How can the ailing Surinsar Lake refresh others?
Sixty kilometres from Jammu city, Surinsar village houses the lake that draws a queue of tourists. It has the onus of playing host, and be responsible for maintaining the cleanliness and sanctity of the lake.
And yet, basic development challenges plague the village, adversely affecting its people as much as its exquisite lake.
Surinsar Panchayat constitutes ten villages, and houses a population of over fifteen thousand people still living in the dark age.
With only one ayurvedic dispensary catering to the health requirements of such a huge population, one can only imagine the quality of life of this disadvantaged community.
Young mothers with their new-born babies clutched tightly to their bodies can be spotted treading carefully on mountain paths in these villages.
Headed towards the dispensary for vaccination and regular medical check-ups of their children, they usually have to walk ten kilometres to reach the bus stand from where they get a bus or taxi to the dispensary.
Rajni Devi, a young mother, who has to walk a distance of almost ten kilometres from her village Panjoa to reach Surinsar, says, "My girl is barely ten months old. I have to walk the treacherous terrain for more than four hours to reach Surinsar and then get on a bus to reach the nearest health centre at Mansar. It demands a lot of time and patience. I leave home at seven in the morning and return at roughly the same time in the evening."
Considering the amount of hard work required to reach the health centre, many women miss out on the scheduled medical check-ups of their infants. And on the other hand, overburdened doctors keep extending the scheduled appointments.
Mohan Lal Sharma, Naib Sarpanch of Surinsar, sharing his bitter experiences, recalls the apathy of Government officials who have, on many occasions, been submitted proposals by the village heads to provide health care centres in the village.
"Our appeals fall on deaf ears. It is a matter of disgrace that despite having the potential to attract tourists from across the globe, our Surinsar has been left at the mercy of God. We have lost many precious lives here due to lack of proper health care facilities. Last year, two children died of snakebite because they could not be taken to hospital through roads blocked by heavy rains. And these are not cases in isolation. Many people have died of snakebite because they could not be brought to hospitals well in time," says an emotional Mohan Lal.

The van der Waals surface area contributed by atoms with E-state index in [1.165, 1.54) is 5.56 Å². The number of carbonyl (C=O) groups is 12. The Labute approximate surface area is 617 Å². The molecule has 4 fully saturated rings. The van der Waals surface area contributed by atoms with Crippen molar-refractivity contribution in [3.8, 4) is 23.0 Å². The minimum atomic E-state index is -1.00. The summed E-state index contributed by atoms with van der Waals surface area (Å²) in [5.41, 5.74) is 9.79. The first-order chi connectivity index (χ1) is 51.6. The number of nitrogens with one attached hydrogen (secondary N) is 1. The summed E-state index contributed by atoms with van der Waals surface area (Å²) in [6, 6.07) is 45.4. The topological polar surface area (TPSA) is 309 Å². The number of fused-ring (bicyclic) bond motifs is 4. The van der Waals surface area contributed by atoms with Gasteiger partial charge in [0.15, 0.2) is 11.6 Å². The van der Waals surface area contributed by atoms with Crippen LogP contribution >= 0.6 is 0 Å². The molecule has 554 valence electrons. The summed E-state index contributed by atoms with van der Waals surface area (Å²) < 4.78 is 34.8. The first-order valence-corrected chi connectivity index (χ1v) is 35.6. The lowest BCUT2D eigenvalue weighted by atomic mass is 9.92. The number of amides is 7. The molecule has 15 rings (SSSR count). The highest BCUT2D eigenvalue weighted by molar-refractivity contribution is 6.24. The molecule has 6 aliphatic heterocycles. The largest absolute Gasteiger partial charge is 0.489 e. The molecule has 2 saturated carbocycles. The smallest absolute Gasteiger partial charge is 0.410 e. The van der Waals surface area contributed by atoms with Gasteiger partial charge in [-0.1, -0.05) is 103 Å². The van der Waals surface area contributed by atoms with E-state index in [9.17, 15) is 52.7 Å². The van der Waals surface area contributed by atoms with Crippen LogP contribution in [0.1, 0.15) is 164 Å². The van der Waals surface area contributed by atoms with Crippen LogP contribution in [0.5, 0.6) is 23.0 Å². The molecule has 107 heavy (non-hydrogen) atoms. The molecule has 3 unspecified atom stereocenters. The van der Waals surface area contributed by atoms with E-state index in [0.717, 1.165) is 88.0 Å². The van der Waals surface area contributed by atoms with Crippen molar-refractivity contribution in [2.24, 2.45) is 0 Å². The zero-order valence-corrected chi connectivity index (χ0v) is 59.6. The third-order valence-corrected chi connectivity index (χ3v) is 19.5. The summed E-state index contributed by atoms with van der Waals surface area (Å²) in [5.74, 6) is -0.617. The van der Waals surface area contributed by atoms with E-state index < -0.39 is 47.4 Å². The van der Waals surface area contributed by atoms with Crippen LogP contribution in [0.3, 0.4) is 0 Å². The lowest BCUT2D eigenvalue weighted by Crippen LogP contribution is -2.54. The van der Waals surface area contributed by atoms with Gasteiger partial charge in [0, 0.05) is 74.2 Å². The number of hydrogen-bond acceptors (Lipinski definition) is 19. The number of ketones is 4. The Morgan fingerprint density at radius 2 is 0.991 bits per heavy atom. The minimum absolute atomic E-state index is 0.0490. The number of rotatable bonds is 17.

The single ayurvedic dispensary is not equipped to cater to the health care needs of the residents and tourists.
The villagers' demand for a 24x7 health centre should be met at the earliest, feels Mohan Lal.
The government of Jammu and Kashmir talks about its initiatives in improving the health care scenario in the rural belt, but the ground reality contradicts these claims.
Being closer to the winter capital Jammu, Surinsar has become a hot spot for picnickers from various city-based educational institutes.
Several buses parked near the lake during the day clearly reflect the attraction of travellers for this place.
Last year, the Committee on Environment of Legislative Council had organized a meeting to discuss steps for saving the environment and keeping the pristine glory of Surinsar Lake intact. None has been organized to discuss people's health.
Why the government is not keen on improving the health care facilities of this village, is the question bothering every villager in Surinsar.
The local MLA, Jugal Kishore Sharma, shares his view. He admits that the health sector is marred by government apathy.
"Surinsar falls in my constituency Nagrota and I regret to admit that its needs have been overlooked by the government. I have raised the issue of providing a fully functioning health centre in every board meeting and, at times, in the State Legislative Assembly too. I had also suggested that we convert the existing ayurvedic dispensary into an allopathic one but nothing has been done so far," rues the MLA.
Not much expertise is required to realise how short-sighted are the plans and proposals put forward by the authorities concerned while going for any developmental projects in the rural belt of the State.
The Charkha Development Communication Network feels that the prime issue of accessibility is hardly taken into consideration while planning health institutions for such regions.
If such is the situation of a village located barely sixty kilometres from the winter capital of the state, Jammu, one can only imagine the plight of the people living in villages tucked away in the remote border areas of the state.
The views expressed in the article are that of the author.
(Posted on 29-08-2014)